01 January 2025

Where to get my books

There are two options; Google Play, or the Draft2Digital publication targets. Google Play isn't available globally (though they intend to be, based on how the publisher interface sets up billing regions!). So you might need to try one of the Draft2Digital targets. Kobo seems to be a good fallback choice for availability though not for avoiding DRM.

Title Google Books2Read
The Human Dress on Google Play via Books2Read
The March North (Commonweal #1) on Google Play via Books2Read
A Succession of Bad Days (Commonweal #2) on Google Play via Books2Read
Safely You Deliver (Commonweal #3)                  on Google Play via Books2Read
Under One Banner (Commonweal #4) on Google Play via Books2Read
A Mist of Grit and Splinters (Commonweal #5) on Google Play via Books2Read

My current best understanding of how to download the EPUB file from Google Play.

Update 2019-01-29:  Amazon changed their agreement with Draft2Digital to require a whole lot of information transfer to Amazon.  I have removed The Human Dress from sale at Amazon. Still up everywhere else it was available.  (And has been added to a bunch of library services.)

11 September 2021

Voting is an obligation of citizenship

 Dear editor,

Duty is what you do so you like yourself in the future.  Necessity is what you do so you are in the future at all.

Civilization exists to keep us out of necessity. In a civilization, when you die, on the odds it wasn't from violence, starvation, or preventable diseases.

We've seen all the parties respond to a pandemic, a thing governed by necessity.  This tells us how well we can expect them to respond to other constraining necessities -- climate change, inequality, supply chain failures, a housing market that does not provide for all Canadians, and the consequences to the medical system of containing the pandemic.

In this election, we have no excellent choices.

We do still have choices; we can pick the candidates who will act to keep us as far from necessity as these present times allow.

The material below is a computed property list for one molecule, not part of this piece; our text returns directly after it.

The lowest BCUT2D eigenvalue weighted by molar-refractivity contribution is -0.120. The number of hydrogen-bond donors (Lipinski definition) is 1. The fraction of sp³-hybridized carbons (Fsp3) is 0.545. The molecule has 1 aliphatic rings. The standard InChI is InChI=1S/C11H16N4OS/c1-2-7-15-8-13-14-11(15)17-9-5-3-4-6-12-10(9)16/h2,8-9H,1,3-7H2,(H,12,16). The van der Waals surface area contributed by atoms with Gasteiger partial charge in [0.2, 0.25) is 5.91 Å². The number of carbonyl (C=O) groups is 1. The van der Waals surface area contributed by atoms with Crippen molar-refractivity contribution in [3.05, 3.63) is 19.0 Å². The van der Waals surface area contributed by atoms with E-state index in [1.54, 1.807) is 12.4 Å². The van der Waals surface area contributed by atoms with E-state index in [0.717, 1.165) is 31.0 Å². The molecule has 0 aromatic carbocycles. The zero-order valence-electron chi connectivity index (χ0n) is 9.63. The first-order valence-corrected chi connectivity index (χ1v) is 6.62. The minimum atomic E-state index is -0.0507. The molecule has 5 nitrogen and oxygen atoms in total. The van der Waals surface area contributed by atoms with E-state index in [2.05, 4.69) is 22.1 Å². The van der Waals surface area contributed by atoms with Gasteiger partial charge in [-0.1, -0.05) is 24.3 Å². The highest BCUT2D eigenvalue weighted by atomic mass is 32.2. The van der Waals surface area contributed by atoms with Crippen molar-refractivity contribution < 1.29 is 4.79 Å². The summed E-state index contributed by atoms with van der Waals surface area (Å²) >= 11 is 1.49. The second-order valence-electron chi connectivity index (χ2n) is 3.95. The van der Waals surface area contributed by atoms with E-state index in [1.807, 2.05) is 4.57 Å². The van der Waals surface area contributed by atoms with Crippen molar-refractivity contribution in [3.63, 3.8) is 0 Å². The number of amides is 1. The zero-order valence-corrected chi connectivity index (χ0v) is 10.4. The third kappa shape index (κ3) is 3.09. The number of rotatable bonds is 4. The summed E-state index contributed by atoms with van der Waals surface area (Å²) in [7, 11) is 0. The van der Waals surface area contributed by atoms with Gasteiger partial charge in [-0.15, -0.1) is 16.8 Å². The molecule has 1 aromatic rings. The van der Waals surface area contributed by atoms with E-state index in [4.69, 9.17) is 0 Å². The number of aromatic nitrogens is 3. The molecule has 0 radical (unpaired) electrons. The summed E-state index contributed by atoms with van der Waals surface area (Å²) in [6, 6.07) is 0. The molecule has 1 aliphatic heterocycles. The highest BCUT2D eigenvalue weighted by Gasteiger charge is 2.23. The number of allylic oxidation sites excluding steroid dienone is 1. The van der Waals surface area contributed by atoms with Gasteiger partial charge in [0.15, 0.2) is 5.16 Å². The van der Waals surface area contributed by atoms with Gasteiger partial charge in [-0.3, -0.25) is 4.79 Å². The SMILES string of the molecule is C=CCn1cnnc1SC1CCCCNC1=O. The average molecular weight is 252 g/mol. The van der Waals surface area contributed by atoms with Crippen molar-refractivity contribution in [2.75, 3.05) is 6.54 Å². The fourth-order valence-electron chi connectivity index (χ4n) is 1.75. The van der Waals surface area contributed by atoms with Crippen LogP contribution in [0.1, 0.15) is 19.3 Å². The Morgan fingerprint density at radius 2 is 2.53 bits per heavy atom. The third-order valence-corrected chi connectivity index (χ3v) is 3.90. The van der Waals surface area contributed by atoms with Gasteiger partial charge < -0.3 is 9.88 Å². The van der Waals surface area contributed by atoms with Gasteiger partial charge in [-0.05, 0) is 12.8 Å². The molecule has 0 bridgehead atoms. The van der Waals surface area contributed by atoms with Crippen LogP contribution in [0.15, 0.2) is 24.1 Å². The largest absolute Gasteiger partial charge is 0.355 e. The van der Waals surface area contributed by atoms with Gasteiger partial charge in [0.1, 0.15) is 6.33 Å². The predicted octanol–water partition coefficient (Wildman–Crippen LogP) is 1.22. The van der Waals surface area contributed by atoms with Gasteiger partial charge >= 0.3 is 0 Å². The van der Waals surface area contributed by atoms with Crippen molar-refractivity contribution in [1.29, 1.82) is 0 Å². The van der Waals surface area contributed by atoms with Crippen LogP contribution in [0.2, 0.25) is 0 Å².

Vote, so it's a little easier to like yourself in the future.  You will have tried.


Graydon Saunders

05 September 2021

The purpose of the system is what it does

William Gibson quote-tweeted someone musing about supply chains in a context of "is this going to delay necessary change?" and it makes me want to scream into the void.

You can't control an economy in detail past a certain size.

What you can do is pick your tradeoffs; the long-supply-chain economy we've got is that way because it maximizes profits not through detailed control (which, remember, does not work) but by biasing the system to have small numbers of any particular community of practice, which tends to improve returns on investment in any particular community of practice.  If there's one factory on earth making titanium cookware, investing in the factory is both more reliable (there's demand, this is the whole supply) and more profitable (there's no competition).  This pattern extends to everything.  It relies on cheap shipping, so that shipping resin from the US Gulf Coast to China makes sense as a way to manage your industrial inputs.

Cheap shipping relies on nothing going wrong; if stuff goes wrong, you have to build in margin for it, and margin costs.  Competitive shipping prices -- one of the few areas where real competition remains -- rip out all the margin.  ("Just-in-time scheduling" is a palatable term for "zero-resilience manufacturing"; it's a cost optimization that deliberately choses systemic fragility to raise profits.  This was and is policy, just as much as not paying labour is policy.)